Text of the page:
Surprise gunner: Racey McMath’s chance at the No. 6 receiver job is partly dependent on his play as a punt coverage gunner and he was in that role with the first unit. The guy opposite him was a surprise. With both A.J. Moore and Josh Thompson injured and out, the Titans turned to Matthew Jackson, the undrafted safety out of Eastern Kentucky who’s from Nashville and attended Hillsboro High School.

I try to pay very close attention to special teams in the preseason because I think you can see who’s well-positioned for spots at the back end of the roster.

Mike Brown, the reserve safety, was on kick return, kick cover, punt return and punt cover. Now Moore and Thompson missing could be creating opportunity there, but I think Brown's been consistent at practice in his chances on defense and he looks like a special teams stalwart. He’d be on my 53 right now.

Jonathan Ward was also on at least three of the four main units and forced a hold. But he left the game with what looked like a right ankle injury that could be a concern when he reports back to the facility Sunday.

Receivers: Moore, Nick Westbrook-Ikhine and Kyle Philips were the first batch of receivers with Colton Dowell and McMath at the head of the line after that. Factoring in DeAndre Hopkins and Treylon Burks who did not play, that’s seven. It seems like six would be the most they’d carry on the 53.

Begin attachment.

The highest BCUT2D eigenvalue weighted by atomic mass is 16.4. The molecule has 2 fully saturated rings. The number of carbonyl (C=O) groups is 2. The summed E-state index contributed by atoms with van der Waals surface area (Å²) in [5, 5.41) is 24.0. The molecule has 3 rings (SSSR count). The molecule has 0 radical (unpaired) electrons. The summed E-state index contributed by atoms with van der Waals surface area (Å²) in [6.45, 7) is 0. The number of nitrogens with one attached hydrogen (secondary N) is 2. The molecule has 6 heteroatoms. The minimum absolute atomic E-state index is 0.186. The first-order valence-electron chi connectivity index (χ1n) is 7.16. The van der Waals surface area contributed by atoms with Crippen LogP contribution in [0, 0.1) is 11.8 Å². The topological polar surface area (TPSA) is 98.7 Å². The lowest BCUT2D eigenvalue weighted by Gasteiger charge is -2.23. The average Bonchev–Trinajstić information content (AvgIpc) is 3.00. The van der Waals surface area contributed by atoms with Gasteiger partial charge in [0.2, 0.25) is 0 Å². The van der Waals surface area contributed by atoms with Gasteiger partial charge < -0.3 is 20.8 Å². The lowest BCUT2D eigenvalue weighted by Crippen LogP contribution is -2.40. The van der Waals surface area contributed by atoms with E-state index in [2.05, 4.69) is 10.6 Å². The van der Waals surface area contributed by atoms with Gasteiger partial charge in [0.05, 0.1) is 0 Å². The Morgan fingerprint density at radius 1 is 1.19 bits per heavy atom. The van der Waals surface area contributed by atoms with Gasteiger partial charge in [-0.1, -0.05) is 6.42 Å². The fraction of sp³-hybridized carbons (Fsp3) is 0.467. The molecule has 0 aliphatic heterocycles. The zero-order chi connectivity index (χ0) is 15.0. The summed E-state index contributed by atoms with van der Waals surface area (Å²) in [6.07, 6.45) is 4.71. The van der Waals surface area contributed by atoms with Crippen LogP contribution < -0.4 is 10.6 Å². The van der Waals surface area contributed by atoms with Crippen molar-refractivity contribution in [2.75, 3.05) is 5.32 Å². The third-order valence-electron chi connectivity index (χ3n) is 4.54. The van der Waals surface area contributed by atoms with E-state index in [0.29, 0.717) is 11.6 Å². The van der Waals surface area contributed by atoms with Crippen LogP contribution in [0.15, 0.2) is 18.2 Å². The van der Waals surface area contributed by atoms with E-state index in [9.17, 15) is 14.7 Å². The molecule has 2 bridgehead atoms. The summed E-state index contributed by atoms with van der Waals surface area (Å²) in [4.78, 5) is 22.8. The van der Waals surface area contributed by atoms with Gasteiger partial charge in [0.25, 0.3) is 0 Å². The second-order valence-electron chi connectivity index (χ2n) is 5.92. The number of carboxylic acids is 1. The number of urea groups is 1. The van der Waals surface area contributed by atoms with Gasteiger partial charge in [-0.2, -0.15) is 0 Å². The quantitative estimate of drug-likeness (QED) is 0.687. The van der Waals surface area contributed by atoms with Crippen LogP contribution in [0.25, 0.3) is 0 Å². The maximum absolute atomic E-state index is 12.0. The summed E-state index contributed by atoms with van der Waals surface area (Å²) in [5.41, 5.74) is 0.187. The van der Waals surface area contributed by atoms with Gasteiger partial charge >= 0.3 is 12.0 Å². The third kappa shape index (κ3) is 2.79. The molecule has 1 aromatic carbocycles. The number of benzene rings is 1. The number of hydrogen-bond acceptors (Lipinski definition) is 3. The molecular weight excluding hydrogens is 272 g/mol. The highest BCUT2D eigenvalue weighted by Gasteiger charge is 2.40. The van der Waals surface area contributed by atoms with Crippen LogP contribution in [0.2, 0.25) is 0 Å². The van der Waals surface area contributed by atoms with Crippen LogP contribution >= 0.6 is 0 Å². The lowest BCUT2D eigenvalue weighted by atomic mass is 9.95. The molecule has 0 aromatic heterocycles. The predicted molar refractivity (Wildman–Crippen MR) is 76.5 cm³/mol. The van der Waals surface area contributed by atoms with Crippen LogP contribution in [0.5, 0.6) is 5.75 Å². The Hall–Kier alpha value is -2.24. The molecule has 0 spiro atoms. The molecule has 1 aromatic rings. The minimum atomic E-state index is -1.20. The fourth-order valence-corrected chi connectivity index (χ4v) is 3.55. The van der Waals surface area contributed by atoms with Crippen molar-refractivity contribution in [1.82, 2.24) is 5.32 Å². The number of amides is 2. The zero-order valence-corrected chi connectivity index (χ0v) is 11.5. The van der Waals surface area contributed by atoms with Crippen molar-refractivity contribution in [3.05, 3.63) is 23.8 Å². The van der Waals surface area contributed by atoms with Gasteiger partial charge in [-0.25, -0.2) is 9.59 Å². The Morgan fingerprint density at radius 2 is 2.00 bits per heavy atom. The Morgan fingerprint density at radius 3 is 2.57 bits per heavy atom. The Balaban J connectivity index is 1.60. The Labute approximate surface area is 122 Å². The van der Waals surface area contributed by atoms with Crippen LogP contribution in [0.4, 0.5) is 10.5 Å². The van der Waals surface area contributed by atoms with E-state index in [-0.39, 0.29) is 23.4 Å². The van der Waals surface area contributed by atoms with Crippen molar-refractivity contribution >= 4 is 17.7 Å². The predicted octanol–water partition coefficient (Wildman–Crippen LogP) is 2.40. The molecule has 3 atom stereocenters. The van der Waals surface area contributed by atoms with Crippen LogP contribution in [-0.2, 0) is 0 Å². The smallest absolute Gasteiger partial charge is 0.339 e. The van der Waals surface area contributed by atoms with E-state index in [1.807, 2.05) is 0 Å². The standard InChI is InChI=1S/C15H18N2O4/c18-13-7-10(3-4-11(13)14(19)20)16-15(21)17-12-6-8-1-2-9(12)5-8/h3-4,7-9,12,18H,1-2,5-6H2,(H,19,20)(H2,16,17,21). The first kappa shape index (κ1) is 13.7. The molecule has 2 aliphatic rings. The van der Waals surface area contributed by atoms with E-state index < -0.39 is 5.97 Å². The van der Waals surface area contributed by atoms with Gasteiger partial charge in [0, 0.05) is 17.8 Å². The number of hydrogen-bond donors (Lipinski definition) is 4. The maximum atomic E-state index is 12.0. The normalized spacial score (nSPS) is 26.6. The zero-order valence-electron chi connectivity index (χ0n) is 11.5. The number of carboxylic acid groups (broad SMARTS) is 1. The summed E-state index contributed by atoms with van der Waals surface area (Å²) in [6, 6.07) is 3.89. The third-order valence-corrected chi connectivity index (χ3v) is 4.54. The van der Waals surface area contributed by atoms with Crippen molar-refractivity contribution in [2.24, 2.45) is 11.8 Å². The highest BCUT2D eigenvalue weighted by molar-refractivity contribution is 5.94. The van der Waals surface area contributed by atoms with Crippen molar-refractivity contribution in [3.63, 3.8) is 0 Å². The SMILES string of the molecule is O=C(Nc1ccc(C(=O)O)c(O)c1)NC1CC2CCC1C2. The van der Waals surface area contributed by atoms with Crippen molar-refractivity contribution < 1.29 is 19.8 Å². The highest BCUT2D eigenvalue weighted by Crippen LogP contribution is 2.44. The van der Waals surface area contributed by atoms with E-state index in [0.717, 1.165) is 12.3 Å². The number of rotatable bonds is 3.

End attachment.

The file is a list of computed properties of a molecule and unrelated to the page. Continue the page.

Mason Kinsey was also out there a good deal with the second group and led the team with six targets and four receptions. He’s been around a long time already. If he didn’t break into the 53 and get time with Philips out most of last season, I just don’t see him doing it now.

Did Tre-Shaun Harrison, Reggie Roberson or Kearis Jackson, who each had two catches, do anything to move up? Jackson and Gavin Holmes were not targeted until the second half.

The broadcast: Paul Burmeister, Charles Davis and Corey Curtis worked the local broadcast for Channel 2 WKRN in Nashville, and it suffered early because severe weather in the broadcast area forced a report to take over the majority of the screen with the game reduced to a square box with no sound.

I understand the station has to serve its viewers with regard to safety, but by now a network should have a better plan for the visuals and at least be able to share the game’s full screen. Everyone is trained for a rectangular game, not a square one.

I’m sure Mike Vrabel didn’t want to be a storyline, and WKRN is telecasting the game in partnership with the franchise, but I think viewers would have been better served to have seen more of him with a bit on what a head coach who hands over the reins to an assistant – the first time such a thing has happened when the actual head coach is on the sideline – was doing during the course of the game.

Also, Hassan Haskins carried the ball six times for 12 yards and a touchdown. Maybe I missed it but I don’t believe there was a mention of a felony charge that’s hanging over him. Not mentioning it just begs for criticism that the picture painting is incomplete, so here is some.

Kickers: The arrow moves up on Caleb Shudak for hitting his 41-yard field goal attempt, and it moves down on Trey Wolff for pushing his 48-yard attempt wide right.

But there was another key moment in the kicking game that should be included. Shudak hit the opening kickoff of the second half out of bounds, a Cardinal sin that gave the Bears the ball at their 40. They moved 50 yards in nine plays to a field goal that tied the game 17-17.